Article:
While it is not yet known what exactly the 36-year-old will divulge, "the royal family is unlikely to be given advance sight of the memoir, although the publisher will be required to show them any extracts that could be considered defamatory," The Telegraph reported.
"Were the book to be published solely in the U.S., the royals would have little chance of legal retaliation as their freedom of speech laws are so strong," the outlet noted. "Experts said that as it was also being published in the U.K., the Duke’s team would be foolish not to run anything of legal concern past Buckingham Palace, but it is unlikely they will be inclined to edit the tome to suit them. Similarly, Buckingham Palace might feel that a complaint about any one observation might suggest it was giving tacit approval to everything else."
On Monday, July 19, the red-headed royal announced his latest venture.
"I’m writing this not as the prince I was born but as the man I have become. I’ve worn many hats over the years, both literally and figuratively, and my hope is that in telling my story — the highs and lows, the mistakes, the lessons learned — I can help show that no matter where we come from, we have more in common than we think," he said in a press release. "I’m deeply grateful for the opportunity to share what I’ve learned over the course of my life so far and excited for people to read a firsthand account of my life that’s accurate and wholly truthful."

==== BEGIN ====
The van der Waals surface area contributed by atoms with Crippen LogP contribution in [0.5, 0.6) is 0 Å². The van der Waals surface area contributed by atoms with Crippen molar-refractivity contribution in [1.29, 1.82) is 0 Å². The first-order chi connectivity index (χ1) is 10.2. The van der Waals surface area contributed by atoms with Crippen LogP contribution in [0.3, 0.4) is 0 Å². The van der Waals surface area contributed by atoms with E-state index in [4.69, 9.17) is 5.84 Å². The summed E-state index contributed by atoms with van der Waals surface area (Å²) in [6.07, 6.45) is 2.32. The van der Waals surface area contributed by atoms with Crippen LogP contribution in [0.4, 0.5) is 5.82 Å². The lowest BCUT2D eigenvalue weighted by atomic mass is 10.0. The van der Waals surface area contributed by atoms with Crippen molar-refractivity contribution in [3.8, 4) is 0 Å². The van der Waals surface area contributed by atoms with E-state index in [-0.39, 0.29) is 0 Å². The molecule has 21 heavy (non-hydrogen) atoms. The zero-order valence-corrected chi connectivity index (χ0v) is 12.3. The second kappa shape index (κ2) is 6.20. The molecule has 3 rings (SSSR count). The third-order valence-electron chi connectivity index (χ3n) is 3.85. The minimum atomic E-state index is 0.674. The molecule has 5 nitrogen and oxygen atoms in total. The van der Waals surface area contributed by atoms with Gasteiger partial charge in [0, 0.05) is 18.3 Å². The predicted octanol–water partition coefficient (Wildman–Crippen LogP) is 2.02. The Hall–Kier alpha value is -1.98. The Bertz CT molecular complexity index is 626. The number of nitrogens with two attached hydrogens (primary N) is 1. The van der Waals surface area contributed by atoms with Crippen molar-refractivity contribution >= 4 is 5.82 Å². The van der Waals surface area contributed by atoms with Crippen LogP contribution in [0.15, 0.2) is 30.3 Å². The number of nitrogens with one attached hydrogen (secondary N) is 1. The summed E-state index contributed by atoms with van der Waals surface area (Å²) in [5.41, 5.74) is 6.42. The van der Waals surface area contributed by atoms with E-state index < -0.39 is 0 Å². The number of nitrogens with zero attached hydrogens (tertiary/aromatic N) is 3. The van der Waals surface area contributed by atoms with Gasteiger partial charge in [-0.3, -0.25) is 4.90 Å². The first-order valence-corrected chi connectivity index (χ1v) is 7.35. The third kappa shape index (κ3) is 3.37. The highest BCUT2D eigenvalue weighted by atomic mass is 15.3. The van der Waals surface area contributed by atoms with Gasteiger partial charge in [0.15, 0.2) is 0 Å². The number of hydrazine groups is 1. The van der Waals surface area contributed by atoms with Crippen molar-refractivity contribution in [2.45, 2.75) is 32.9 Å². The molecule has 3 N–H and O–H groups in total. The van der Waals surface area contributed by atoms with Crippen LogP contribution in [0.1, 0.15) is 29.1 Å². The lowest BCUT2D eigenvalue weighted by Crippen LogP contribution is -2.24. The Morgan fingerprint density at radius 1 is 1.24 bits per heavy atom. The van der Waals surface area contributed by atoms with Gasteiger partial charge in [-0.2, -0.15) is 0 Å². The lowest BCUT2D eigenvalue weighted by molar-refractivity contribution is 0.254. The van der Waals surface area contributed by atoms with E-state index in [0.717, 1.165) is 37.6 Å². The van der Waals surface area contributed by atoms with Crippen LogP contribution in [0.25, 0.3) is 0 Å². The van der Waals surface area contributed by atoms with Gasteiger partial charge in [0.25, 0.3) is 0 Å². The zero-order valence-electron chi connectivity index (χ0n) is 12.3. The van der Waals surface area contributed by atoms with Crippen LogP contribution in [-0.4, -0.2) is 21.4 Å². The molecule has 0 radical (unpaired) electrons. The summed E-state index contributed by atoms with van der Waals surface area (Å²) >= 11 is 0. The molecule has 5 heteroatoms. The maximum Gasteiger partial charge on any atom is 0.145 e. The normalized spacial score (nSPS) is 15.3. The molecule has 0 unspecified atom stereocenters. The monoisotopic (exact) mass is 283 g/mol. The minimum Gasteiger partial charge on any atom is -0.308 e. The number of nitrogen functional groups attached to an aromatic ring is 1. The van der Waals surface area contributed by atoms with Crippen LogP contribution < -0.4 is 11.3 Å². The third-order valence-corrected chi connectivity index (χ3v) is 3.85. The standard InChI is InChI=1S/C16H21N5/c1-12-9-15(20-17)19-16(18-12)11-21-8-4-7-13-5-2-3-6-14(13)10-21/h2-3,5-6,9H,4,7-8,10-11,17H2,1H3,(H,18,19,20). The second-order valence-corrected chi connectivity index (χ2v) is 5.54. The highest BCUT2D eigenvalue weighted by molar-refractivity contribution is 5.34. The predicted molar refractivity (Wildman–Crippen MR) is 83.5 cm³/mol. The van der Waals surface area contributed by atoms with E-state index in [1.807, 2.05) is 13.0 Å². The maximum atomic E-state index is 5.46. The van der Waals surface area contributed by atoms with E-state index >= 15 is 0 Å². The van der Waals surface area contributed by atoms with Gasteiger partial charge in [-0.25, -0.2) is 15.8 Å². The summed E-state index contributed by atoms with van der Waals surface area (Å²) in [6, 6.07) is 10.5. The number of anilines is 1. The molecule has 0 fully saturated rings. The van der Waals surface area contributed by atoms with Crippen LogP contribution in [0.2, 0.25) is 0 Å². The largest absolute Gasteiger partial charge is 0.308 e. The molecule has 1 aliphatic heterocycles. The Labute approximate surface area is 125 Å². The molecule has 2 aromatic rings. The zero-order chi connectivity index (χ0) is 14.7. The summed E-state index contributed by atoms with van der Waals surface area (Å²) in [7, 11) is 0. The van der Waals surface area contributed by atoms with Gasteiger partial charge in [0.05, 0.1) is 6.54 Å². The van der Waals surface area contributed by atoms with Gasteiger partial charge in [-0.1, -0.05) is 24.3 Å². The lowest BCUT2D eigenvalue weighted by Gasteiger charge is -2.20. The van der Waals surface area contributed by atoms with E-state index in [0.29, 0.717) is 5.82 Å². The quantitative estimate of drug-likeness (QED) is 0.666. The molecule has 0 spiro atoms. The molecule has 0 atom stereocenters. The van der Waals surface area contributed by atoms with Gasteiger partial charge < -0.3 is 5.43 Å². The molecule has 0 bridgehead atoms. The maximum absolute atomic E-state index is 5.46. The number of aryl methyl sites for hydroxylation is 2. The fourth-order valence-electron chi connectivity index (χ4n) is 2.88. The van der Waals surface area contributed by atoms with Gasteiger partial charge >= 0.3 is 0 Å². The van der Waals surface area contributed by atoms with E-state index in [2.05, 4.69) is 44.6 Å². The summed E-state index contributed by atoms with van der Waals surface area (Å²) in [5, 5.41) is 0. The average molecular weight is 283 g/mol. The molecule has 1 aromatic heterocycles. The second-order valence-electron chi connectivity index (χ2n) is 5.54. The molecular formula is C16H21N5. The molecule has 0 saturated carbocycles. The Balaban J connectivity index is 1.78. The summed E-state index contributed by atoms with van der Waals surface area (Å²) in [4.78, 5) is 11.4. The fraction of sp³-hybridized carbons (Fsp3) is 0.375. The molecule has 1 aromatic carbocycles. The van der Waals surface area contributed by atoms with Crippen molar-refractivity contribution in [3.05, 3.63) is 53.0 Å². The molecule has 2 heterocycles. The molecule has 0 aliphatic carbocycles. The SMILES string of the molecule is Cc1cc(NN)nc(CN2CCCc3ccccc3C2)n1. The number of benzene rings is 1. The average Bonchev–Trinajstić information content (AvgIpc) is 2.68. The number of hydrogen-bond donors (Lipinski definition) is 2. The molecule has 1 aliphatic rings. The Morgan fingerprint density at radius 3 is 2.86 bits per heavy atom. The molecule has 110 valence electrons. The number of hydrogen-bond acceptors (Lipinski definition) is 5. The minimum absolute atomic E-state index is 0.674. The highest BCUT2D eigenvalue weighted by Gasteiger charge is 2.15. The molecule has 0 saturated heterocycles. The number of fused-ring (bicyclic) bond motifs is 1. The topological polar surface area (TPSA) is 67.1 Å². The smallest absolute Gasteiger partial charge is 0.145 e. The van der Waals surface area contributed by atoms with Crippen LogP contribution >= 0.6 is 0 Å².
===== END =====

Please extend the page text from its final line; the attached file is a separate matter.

But Harry's brood is less than thrilled about the upcoming tell-all.
"This is the no going back moment – the final nail in the coffin of the royal family's relationship with Harry," an insider told the MailOnline's Dan Wootton. "The emotional turmoil as they wait over a year for publication is going to be torturous."